Times & Places
The Arctic (North Pacific Rim)
The Arctic coasts of Alaska and Canada are part of the Arctic, or North Pacific Rim, culture area. The Arctic is inhabited by various native groups that speak distinct but related Eskimo-Aleut languages: the Aleut, Alutiiq, Yup'ik and Inupiaq in Alaska, the Yuit in Alaska and Siberia, the Canadian Inuit, and the Greenland Inuit. Though they had previously been known as Eskimos, today, Canadian groups especially prefer the collective term 'Inuit', which means 'people' in their language.
Traditionally, these peoples were dependent on hunting and fishing, and thus, the resources of this rich maritime environment have played a significant role in the region's cultures. Birds, fish, shellfish, and many sea mammals—sea otters, whales, seals, sea lions, and walrus—provide food, and from the sea mammals come other products such as oil, skins, and ivory. They shared many common cultural elements, such as the kayak, dog sleds, double-layer clothing made from various hides, hunting and fishing techniques, and some religious beliefs and practices. They shared considerable differences as well, however.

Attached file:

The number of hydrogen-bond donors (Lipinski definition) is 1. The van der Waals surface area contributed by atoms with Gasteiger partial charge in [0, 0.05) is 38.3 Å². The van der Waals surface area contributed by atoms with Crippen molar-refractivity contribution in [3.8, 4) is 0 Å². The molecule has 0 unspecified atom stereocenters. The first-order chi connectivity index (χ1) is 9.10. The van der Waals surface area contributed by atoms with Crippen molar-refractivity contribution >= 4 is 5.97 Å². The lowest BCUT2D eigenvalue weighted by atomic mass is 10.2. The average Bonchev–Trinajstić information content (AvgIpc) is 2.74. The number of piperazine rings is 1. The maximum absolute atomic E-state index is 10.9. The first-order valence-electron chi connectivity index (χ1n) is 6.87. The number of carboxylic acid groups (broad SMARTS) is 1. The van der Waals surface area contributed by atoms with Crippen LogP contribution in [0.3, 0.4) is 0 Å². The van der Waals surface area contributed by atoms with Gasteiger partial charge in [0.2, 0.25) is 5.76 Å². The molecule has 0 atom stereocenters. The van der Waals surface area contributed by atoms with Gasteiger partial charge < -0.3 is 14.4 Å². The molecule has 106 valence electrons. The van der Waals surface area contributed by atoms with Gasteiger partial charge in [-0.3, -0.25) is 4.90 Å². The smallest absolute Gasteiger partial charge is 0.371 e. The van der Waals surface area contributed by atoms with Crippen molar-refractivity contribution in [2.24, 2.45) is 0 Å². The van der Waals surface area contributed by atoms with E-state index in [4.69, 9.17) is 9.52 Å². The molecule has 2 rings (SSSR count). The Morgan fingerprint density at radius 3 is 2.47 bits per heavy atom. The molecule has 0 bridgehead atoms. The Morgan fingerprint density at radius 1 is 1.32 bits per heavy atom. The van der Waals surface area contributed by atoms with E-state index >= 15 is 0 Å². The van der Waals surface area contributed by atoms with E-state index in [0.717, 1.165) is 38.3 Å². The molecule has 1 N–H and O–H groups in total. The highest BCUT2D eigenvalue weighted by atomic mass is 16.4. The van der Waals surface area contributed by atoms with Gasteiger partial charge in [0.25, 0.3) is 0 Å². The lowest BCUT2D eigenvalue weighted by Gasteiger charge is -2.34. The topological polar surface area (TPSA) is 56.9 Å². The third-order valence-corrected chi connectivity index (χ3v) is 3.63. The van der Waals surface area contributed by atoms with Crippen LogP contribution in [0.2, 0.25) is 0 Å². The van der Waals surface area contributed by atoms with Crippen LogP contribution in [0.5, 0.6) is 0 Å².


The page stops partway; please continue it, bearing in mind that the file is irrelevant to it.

Carol Robbins, "Mask with seal or sea otter spirit (1976.50)," in Dallas Museum of Art: A Guide to the Collection, ed. Suzanne Kotz (Dallas: Dallas Museum of Art, 1997), 200.
"Native North America, an introduction: The Arctic," The British Museum: Khan Academy, 2015, https://www.khanacademy.org/humanities/art-americas/native-north-america/beg-guide-native-am-1600/a/native-north-america-an-introduction (accessed 28 October 2015).
Read about Arctic clothing.